to put (fear, doubt, suspicion, anger, etc.) to rest; calm; quiet.
to lessen or relieve; mitigate; alleviate: to allay pain.
- al·lay·er, noun
- un·al·layed, adjective
Dictionary.com Unabridged Based on the Random House Unabridged Dictionary, © Random House, Inc. 2023
How to use allay in a sentence
To allay such worries in December, Indonesian President Widodo said that he would be first in line to take the vaccine once approved by Indonesian authorities.Data delays aren’t slowing the global rollout of a Chinese COVID-19 vaccine | Grady McGregor | January 4, 2021 | Fortune
The only joy is the momentary spasm of sexual gratification; the only happiness that of (temporarily) allayed jealousy.
However, my nervousness was suddenly allayed by a surprising development.James Joyce’s Grandson Stephen and Literature’s Most Tyrannical Estate | Gordon Bowker | June 14, 2012 | THE DAILY BEAST
Ovid looked a bit doubtful, but Scattergood's voice was so interested, so bland, that any suspicion of irony was allayed.Scattergood Baines | Clarence Budington Kelland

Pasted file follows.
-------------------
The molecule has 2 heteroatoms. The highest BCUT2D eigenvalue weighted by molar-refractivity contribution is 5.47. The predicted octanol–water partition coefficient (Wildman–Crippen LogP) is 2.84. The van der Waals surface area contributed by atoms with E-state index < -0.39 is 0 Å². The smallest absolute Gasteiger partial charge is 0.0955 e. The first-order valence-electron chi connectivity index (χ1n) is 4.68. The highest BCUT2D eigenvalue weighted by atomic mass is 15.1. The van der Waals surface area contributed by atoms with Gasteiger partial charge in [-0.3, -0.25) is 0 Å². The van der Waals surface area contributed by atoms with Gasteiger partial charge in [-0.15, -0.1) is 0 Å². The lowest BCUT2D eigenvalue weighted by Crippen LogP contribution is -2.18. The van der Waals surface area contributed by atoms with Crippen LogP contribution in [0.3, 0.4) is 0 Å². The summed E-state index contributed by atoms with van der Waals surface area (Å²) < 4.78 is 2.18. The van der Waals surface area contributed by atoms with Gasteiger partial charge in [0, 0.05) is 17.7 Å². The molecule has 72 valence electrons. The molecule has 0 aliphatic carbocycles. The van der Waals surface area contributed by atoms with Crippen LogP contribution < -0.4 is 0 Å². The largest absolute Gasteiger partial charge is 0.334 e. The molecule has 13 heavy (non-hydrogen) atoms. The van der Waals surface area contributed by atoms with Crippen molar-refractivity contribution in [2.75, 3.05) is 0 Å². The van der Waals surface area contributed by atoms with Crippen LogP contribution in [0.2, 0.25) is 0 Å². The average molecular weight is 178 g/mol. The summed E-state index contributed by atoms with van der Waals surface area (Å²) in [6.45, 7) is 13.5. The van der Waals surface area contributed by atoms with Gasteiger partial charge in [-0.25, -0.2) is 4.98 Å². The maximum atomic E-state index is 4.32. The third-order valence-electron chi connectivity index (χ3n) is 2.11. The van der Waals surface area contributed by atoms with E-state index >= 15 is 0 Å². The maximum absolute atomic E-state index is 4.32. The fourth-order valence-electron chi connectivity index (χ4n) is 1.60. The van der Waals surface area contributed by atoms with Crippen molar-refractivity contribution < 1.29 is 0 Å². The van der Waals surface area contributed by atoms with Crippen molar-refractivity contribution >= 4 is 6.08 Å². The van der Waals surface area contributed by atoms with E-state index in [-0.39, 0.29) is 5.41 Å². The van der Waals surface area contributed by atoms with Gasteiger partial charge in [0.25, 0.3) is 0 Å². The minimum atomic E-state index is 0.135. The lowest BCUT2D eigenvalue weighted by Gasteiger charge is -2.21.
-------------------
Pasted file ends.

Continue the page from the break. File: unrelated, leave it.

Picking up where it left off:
I no longer indulged the ungracious idea of spiting her against me, and, by degrees, all my other fears were allayed.My Ten Years' Imprisonment | Silvio Pellico
Even then her doubts were allayed by her recognition of certain landmarks which told her she was on the Hertford Road.The Daffodil Mystery | Edgar Wallace
My exasperation with self was by no means allayed when I tripped over a stone and fell my length in a sludgy patch of swamp.Yorkshire Oddities, Incidents and Strange Events | S. Baring-Gould
When it was believed that the excitement was allayed another outbreak occurred at Lucknow.A History of the Nineteenth Century, Year by Year | Edwin Emerson
British Dictionary definitions for allay
to relieve (pain, grief, etc) or be relieved
(tr) to reduce (fear, anger, etc)
Collins English Dictionary - Complete & Unabridged 2012 Digital Edition © William Collins Sons & Co. Ltd. 1979, 1986 © HarperCollins Publishers 1998, 2000, 2003, 2005, 2006, 2007, 2009, 2012